One of Workplace Law’s lawyers recently attended a sporting event at one of the largest sporting arenas in New South Wales, and had the unfortunate experience of having to listen to nearby spectators make inappropriate (and racially charged) comments about the players on the field. This issue was raised with the hosting club and the venue subsequent to the game, however, as the perpetrators couldn’t be identified, the response was that the matter could not be taken any further.
For all of the debate and discussion in recent times about a club’s obligations (as an employer) to manage player behaviour both on and off the field, it should not be forgotten that the conduct and behaviour of fans and members also has ramifications for players and clubs both in terms of safety and reputational damage. In this sense, clubs should ensure that they take a proactive approach to encouraging attendance and involvement that is a positive reflection of the values of the club and discourage conduct and behaviour that brings the club or the sport into disrepute or vilifies another person (player, fan or official).
Racial abuse from fans and/or members certainly falls foul of discrimination laws (as discussed in our previous blog, “Boo” or “Boo-urns”) and can lead to significant questions being asked of clubs and organisations about what steps they took or could have reasonably taken to prevent players from being subject to such behaviour. Further to this, it increases the risk of clubs and organisations suffering significant commercial damage to their brand that has the potential to inhibit the success of the sport.
As recently as April this year, the Union of European Football Associations ordered Montenegro to play one match in an empty stadium after England players were racially abused during a European Championships qualifier. This is not the first time a club has been ordered to play games behind closed doors because of racial abuse from spectators and it may not be the last.
More locally, the Australian Football League and its 18 clubs recently issued a public apology to Adam Goodes, a former player who was subject to racial abuse from fans and was given indefinite leave during his career to cope with the distress. That apology included an acknowledgement that they did not do enough to support him by calling out the poor behaviour of fans at the time.
Finally, the fines and point-suspensions imposed on the A-League’s Western Sydney Wanderers as a result of the conduct of a section of its supporters in setting off flares and during games and their involvement in violent conduct with supporters from other teams, is a prime example of how unacceptable behaviour can have a significantly adverse impact on a club or organisation.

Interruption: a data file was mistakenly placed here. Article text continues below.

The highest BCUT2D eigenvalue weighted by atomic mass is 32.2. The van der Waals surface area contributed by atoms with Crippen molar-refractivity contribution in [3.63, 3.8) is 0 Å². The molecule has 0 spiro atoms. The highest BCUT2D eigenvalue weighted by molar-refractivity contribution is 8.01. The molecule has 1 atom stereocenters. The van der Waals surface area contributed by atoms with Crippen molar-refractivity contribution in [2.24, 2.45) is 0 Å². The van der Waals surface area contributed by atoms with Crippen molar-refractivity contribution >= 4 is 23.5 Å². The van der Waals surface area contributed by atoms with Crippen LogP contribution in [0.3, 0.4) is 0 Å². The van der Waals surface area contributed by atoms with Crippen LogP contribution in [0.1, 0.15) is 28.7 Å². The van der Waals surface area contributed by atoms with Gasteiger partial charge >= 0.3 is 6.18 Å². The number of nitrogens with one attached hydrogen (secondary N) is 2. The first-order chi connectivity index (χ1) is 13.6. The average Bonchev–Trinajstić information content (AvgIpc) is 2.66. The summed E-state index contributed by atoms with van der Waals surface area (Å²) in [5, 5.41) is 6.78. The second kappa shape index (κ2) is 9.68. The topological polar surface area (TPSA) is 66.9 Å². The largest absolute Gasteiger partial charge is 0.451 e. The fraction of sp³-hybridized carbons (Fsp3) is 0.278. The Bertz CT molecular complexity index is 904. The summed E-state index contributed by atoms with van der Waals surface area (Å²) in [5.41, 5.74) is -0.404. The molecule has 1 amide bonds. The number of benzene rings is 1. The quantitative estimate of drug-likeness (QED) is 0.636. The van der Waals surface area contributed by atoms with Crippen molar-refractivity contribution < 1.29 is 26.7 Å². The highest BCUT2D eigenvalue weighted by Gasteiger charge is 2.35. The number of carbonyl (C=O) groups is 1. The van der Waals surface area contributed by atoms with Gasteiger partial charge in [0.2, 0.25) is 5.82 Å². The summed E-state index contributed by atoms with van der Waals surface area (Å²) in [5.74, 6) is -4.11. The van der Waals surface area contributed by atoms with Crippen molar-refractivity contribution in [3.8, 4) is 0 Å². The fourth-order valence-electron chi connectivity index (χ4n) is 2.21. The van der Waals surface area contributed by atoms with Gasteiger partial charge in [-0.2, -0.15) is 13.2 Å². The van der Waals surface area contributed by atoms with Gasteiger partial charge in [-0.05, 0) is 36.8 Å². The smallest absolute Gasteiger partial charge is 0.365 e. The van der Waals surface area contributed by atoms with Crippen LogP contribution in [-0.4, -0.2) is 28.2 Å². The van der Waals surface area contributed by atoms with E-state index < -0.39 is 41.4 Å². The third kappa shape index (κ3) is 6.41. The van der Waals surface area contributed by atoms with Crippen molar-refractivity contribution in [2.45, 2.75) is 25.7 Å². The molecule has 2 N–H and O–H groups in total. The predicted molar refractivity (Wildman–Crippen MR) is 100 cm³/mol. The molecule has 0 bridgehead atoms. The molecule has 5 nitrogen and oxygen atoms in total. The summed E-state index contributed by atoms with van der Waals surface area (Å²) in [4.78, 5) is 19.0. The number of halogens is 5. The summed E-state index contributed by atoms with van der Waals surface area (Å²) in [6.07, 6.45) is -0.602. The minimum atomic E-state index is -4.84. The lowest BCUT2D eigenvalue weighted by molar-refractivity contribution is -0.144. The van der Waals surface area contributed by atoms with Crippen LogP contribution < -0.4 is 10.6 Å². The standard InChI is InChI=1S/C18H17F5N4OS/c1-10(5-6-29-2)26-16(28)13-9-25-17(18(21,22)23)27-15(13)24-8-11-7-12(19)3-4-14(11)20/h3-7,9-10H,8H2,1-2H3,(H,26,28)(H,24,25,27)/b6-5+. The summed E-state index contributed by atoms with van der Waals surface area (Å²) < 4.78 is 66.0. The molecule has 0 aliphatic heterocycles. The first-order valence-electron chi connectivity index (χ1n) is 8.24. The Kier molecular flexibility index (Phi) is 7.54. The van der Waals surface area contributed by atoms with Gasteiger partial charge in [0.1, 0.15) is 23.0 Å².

Lessons for employers
Whilst clubs and sporting organisations cannot be expected to control the behaviour of every single individual that attends a game, there is plenty that can be done so that they can confidently say they have taken every reasonable step to ensure the safety of their players, including:
• setting a Code of Conduct for fan and member behaviour which requires each individual to comply with the values and expectations of the club and sets out the consequences of breaching the Code;
• ensure that any Code of Conduct and relevant policies are displayed clearly for all fans and members to see, and that each person is reminded of these at every attendance;
• ensure there are appropriate mechanisms in place for members of the public to report anti-social or unacceptable behaviour, that these are well communicated and that incidents are responded to promptly and genuinely;
• when reports of unacceptable behaviour are received, take prompt steps to investigate and remind fans, members, players and stakeholders that such behaviour is not tolerated; and
• not being afraid to take strong action against members and fans including ending memberships and lifetime bans.
Shane Koelmeyer is a leading workplace relations lawyer and Director at Workplace Law. Workplace Law is a specialist law firm providing employers with legal advice, training and representation in all aspects of workplace relations, employment-related matters and WH&S.
02 9256 7500 | firstname.lastname@example.org
Information provided in this blog is not legal advice and should not be relied upon as such. Workplace Law does not accept liability for any loss or damage arising from reliance on the content of this blog.
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